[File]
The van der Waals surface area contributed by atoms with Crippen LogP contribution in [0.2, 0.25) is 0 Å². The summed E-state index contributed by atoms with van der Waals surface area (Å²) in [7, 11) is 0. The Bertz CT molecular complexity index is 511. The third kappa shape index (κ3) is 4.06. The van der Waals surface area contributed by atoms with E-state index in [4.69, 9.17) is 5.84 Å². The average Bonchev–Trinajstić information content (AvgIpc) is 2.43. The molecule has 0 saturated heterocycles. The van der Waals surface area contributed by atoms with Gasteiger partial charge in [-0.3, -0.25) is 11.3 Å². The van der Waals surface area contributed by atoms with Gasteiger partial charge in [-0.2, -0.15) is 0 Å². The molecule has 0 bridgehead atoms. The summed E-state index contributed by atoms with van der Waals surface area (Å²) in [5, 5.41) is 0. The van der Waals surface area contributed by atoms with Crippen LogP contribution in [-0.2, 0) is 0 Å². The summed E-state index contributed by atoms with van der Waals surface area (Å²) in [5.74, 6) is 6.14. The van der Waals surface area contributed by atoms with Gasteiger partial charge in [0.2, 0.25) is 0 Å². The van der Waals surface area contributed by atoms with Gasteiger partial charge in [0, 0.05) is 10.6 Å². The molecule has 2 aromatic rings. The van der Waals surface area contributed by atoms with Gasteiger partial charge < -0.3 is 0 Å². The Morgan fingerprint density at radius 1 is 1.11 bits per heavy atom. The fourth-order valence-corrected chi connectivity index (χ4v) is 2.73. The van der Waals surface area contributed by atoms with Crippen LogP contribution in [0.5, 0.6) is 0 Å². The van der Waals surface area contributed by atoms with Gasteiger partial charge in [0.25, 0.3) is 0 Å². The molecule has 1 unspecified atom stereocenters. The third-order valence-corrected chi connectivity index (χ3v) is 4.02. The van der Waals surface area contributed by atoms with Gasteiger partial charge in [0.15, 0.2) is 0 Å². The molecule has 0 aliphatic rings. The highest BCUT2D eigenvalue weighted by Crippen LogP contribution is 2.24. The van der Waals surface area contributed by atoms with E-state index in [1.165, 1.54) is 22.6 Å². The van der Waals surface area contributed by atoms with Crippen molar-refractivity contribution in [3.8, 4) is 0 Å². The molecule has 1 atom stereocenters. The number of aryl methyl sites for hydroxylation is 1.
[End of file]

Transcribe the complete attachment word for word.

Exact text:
The van der Waals surface area contributed by atoms with Crippen LogP contribution in [0.2, 0.25) is 0 Å². The summed E-state index contributed by atoms with van der Waals surface area (Å²) in [7, 11) is 0. The Bertz CT molecular complexity index is 511. The third kappa shape index (κ3) is 4.06. The van der Waals surface area contributed by atoms with E-state index in [4.69, 9.17) is 5.84 Å². The average Bonchev–Trinajstić information content (AvgIpc) is 2.43. The molecule has 0 saturated heterocycles. The van der Waals surface area contributed by atoms with Gasteiger partial charge in [-0.3, -0.25) is 11.3 Å². The van der Waals surface area contributed by atoms with Gasteiger partial charge in [-0.2, -0.15) is 0 Å². The molecule has 0 bridgehead atoms. The summed E-state index contributed by atoms with van der Waals surface area (Å²) in [5, 5.41) is 0. The van der Waals surface area contributed by atoms with Crippen LogP contribution in [-0.2, 0) is 0 Å². The summed E-state index contributed by atoms with van der Waals surface area (Å²) in [5.74, 6) is 6.14. The van der Waals surface area contributed by atoms with Gasteiger partial charge in [0.2, 0.25) is 0 Å². The van der Waals surface area contributed by atoms with Gasteiger partial charge in [0, 0.05) is 10.6 Å². The molecule has 2 aromatic rings. The van der Waals surface area contributed by atoms with Gasteiger partial charge < -0.3 is 0 Å². The Morgan fingerprint density at radius 1 is 1.11 bits per heavy atom. The fourth-order valence-corrected chi connectivity index (χ4v) is 2.73. The van der Waals surface area contributed by atoms with Crippen LogP contribution in [0.5, 0.6) is 0 Å². The van der Waals surface area contributed by atoms with Gasteiger partial charge in [0.25, 0.3) is 0 Å². The molecule has 1 unspecified atom stereocenters. The third-order valence-corrected chi connectivity index (χ3v) is 4.02. The van der Waals surface area contributed by atoms with Gasteiger partial charge in [0.15, 0.2) is 0 Å². The molecule has 0 aliphatic rings. The highest BCUT2D eigenvalue weighted by Crippen LogP contribution is 2.24. The van der Waals surface area contributed by atoms with E-state index in [1.165, 1.54) is 22.6 Å². The van der Waals surface area contributed by atoms with Crippen molar-refractivity contribution in [3.8, 4) is 0 Å². The molecule has 1 atom stereocenters. The number of aryl methyl sites for hydroxylation is 1.